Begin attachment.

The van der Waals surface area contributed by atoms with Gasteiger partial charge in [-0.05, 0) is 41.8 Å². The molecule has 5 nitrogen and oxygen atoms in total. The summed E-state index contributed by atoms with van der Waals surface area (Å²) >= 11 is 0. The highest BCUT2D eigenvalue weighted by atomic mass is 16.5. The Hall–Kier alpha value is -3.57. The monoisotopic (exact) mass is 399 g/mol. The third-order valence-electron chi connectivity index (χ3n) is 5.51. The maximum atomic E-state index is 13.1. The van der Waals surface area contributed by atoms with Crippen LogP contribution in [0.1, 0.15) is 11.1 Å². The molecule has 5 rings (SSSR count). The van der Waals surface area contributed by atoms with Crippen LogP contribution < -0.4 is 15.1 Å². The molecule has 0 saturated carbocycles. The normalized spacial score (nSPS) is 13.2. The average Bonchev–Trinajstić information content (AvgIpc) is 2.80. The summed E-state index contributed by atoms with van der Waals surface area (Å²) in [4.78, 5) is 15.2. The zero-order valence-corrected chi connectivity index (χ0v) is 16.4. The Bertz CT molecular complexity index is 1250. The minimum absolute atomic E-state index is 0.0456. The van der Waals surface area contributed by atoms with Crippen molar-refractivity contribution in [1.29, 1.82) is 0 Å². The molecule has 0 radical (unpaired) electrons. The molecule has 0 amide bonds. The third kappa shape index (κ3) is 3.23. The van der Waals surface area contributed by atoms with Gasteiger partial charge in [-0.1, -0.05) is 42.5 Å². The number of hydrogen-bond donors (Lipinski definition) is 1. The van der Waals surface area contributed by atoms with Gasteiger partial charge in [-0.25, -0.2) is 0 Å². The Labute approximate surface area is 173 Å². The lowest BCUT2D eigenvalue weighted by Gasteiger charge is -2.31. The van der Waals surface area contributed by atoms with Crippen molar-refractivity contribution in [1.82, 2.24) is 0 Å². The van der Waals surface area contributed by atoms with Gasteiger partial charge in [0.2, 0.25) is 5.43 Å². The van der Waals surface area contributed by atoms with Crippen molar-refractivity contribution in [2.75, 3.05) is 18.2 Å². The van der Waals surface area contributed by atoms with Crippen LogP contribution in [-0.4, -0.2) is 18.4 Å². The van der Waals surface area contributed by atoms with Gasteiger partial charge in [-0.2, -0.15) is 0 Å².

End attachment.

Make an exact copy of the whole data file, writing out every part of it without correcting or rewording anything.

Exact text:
The van der Waals surface area contributed by atoms with Gasteiger partial charge in [-0.05, 0) is 41.8 Å². The molecule has 5 nitrogen and oxygen atoms in total. The summed E-state index contributed by atoms with van der Waals surface area (Å²) >= 11 is 0. The highest BCUT2D eigenvalue weighted by atomic mass is 16.5. The Hall–Kier alpha value is -3.57. The monoisotopic (exact) mass is 399 g/mol. The third-order valence-electron chi connectivity index (χ3n) is 5.51. The maximum atomic E-state index is 13.1. The van der Waals surface area contributed by atoms with Crippen LogP contribution in [0.1, 0.15) is 11.1 Å². The molecule has 5 rings (SSSR count). The van der Waals surface area contributed by atoms with Crippen LogP contribution < -0.4 is 15.1 Å². The molecule has 0 saturated carbocycles. The normalized spacial score (nSPS) is 13.2. The average Bonchev–Trinajstić information content (AvgIpc) is 2.80. The summed E-state index contributed by atoms with van der Waals surface area (Å²) in [4.78, 5) is 15.2. The zero-order valence-corrected chi connectivity index (χ0v) is 16.4. The Bertz CT molecular complexity index is 1250. The minimum absolute atomic E-state index is 0.0456. The van der Waals surface area contributed by atoms with Crippen molar-refractivity contribution in [1.29, 1.82) is 0 Å². The molecule has 0 radical (unpaired) electrons. The molecule has 0 amide bonds. The third kappa shape index (κ3) is 3.23. The van der Waals surface area contributed by atoms with Gasteiger partial charge in [-0.1, -0.05) is 42.5 Å². The number of hydrogen-bond donors (Lipinski definition) is 1. The van der Waals surface area contributed by atoms with Gasteiger partial charge in [-0.25, -0.2) is 0 Å². The Labute approximate surface area is 173 Å². The lowest BCUT2D eigenvalue weighted by Gasteiger charge is -2.31. The van der Waals surface area contributed by atoms with Crippen molar-refractivity contribution in [1.82, 2.24) is 0 Å². The van der Waals surface area contributed by atoms with Gasteiger partial charge in [0.2, 0.25) is 5.43 Å². The van der Waals surface area contributed by atoms with Crippen molar-refractivity contribution in [2.75, 3.05) is 18.2 Å². The van der Waals surface area contributed by atoms with Crippen LogP contribution in [-0.4, -0.2) is 18.4 Å². The van der Waals surface area contributed by atoms with Gasteiger partial charge in [-0.2, -0.15) is 0 Å².